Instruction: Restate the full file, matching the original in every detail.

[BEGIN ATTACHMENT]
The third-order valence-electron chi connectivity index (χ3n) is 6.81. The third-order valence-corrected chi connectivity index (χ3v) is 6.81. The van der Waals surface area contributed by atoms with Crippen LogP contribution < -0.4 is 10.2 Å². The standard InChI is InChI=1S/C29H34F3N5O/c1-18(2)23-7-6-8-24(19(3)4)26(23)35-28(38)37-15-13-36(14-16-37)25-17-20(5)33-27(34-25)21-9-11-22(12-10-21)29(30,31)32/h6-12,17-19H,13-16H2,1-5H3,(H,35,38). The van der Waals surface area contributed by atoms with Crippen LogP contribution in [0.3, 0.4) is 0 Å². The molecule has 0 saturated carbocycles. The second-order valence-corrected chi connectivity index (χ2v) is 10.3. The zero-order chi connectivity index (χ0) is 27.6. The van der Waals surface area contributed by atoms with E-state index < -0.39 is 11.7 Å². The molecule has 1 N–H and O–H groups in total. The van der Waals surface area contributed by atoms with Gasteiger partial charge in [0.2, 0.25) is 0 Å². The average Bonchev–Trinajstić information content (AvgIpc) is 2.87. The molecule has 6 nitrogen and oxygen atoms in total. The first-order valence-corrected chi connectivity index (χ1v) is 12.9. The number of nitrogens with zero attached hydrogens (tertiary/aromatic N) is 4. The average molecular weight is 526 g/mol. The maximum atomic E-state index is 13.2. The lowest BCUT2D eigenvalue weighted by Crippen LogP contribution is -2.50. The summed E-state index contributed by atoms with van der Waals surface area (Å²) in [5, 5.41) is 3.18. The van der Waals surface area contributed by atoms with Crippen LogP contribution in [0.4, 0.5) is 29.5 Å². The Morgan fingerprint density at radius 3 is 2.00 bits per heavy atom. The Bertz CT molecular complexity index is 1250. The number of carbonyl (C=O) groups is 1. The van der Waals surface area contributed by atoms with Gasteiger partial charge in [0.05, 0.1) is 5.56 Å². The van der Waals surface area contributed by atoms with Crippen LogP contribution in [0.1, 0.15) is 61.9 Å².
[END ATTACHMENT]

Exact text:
The third-order valence-electron chi connectivity index (χ3n) is 6.81. The third-order valence-corrected chi connectivity index (χ3v) is 6.81. The van der Waals surface area contributed by atoms with Crippen LogP contribution < -0.4 is 10.2 Å². The standard InChI is InChI=1S/C29H34F3N5O/c1-18(2)23-7-6-8-24(19(3)4)26(23)35-28(38)37-15-13-36(14-16-37)25-17-20(5)33-27(34-25)21-9-11-22(12-10-21)29(30,31)32/h6-12,17-19H,13-16H2,1-5H3,(H,35,38). The van der Waals surface area contributed by atoms with Crippen LogP contribution in [0.3, 0.4) is 0 Å². The molecule has 0 saturated carbocycles. The second-order valence-corrected chi connectivity index (χ2v) is 10.3. The zero-order chi connectivity index (χ0) is 27.6. The van der Waals surface area contributed by atoms with E-state index < -0.39 is 11.7 Å². The molecule has 1 N–H and O–H groups in total. The van der Waals surface area contributed by atoms with Gasteiger partial charge in [0.2, 0.25) is 0 Å². The average Bonchev–Trinajstić information content (AvgIpc) is 2.87. The molecule has 6 nitrogen and oxygen atoms in total. The first-order valence-corrected chi connectivity index (χ1v) is 12.9. The number of nitrogens with zero attached hydrogens (tertiary/aromatic N) is 4. The average molecular weight is 526 g/mol. The maximum atomic E-state index is 13.2. The lowest BCUT2D eigenvalue weighted by Crippen LogP contribution is -2.50. The summed E-state index contributed by atoms with van der Waals surface area (Å²) in [5, 5.41) is 3.18. The van der Waals surface area contributed by atoms with Crippen LogP contribution in [0.4, 0.5) is 29.5 Å². The Morgan fingerprint density at radius 3 is 2.00 bits per heavy atom. The Bertz CT molecular complexity index is 1250. The number of carbonyl (C=O) groups is 1. The van der Waals surface area contributed by atoms with Gasteiger partial charge in [0.05, 0.1) is 5.56 Å². The van der Waals surface area contributed by atoms with Crippen LogP contribution in [0.1, 0.15) is 61.9 Å².